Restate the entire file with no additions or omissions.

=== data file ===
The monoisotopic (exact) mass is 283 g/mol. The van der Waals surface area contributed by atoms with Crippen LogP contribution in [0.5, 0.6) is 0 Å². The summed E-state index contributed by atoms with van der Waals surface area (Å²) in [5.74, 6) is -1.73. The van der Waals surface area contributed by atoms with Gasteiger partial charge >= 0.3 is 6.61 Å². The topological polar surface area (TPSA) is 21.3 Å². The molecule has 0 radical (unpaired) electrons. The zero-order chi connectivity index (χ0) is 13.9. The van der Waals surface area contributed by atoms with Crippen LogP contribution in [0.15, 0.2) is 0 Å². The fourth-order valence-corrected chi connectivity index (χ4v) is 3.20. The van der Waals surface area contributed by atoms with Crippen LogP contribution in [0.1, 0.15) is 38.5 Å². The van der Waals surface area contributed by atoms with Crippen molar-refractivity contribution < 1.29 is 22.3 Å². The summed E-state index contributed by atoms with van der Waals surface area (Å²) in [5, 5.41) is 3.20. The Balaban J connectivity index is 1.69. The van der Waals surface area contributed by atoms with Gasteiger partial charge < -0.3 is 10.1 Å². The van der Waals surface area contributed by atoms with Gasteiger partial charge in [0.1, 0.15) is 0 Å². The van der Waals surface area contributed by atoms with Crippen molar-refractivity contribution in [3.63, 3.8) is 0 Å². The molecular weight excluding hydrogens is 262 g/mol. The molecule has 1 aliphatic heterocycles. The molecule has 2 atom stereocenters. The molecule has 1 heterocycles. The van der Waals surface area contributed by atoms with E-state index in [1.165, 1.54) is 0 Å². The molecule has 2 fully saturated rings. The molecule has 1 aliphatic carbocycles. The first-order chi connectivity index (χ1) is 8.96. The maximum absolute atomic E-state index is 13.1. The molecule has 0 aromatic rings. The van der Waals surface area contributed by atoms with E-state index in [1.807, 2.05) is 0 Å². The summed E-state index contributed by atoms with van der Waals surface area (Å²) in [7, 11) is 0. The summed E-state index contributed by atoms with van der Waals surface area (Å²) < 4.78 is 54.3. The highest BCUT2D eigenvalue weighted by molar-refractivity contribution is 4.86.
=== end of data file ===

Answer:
The monoisotopic (exact) mass is 283 g/mol. The van der Waals surface area contributed by atoms with Crippen LogP contribution in [0.5, 0.6) is 0 Å². The summed E-state index contributed by atoms with van der Waals surface area (Å²) in [5.74, 6) is -1.73. The van der Waals surface area contributed by atoms with Gasteiger partial charge >= 0.3 is 6.61 Å². The topological polar surface area (TPSA) is 21.3 Å². The molecule has 0 radical (unpaired) electrons. The zero-order chi connectivity index (χ0) is 13.9. The van der Waals surface area contributed by atoms with Crippen LogP contribution in [0.15, 0.2) is 0 Å². The fourth-order valence-corrected chi connectivity index (χ4v) is 3.20. The van der Waals surface area contributed by atoms with Crippen LogP contribution in [0.1, 0.15) is 38.5 Å². The van der Waals surface area contributed by atoms with Crippen molar-refractivity contribution < 1.29 is 22.3 Å². The summed E-state index contributed by atoms with van der Waals surface area (Å²) in [5, 5.41) is 3.20. The Balaban J connectivity index is 1.69. The van der Waals surface area contributed by atoms with Gasteiger partial charge < -0.3 is 10.1 Å². The van der Waals surface area contributed by atoms with Gasteiger partial charge in [0.1, 0.15) is 0 Å². The van der Waals surface area contributed by atoms with Crippen molar-refractivity contribution in [3.63, 3.8) is 0 Å². The molecular weight excluding hydrogens is 262 g/mol. The molecule has 1 aliphatic heterocycles. The molecule has 2 atom stereocenters. The molecule has 1 heterocycles. The van der Waals surface area contributed by atoms with E-state index in [1.165, 1.54) is 0 Å². The molecule has 2 fully saturated rings. The molecule has 1 aliphatic carbocycles. The first-order chi connectivity index (χ1) is 8.96. The maximum absolute atomic E-state index is 13.1. The molecule has 0 aromatic rings. The van der Waals surface area contributed by atoms with E-state index in [1.807, 2.05) is 0 Å². The summed E-state index contributed by atoms with van der Waals surface area (Å²) in [7, 11) is 0. The summed E-state index contributed by atoms with van der Waals surface area (Å²) < 4.78 is 54.3. The highest BCUT2D eigenvalue weighted by molar-refractivity contribution is 4.86.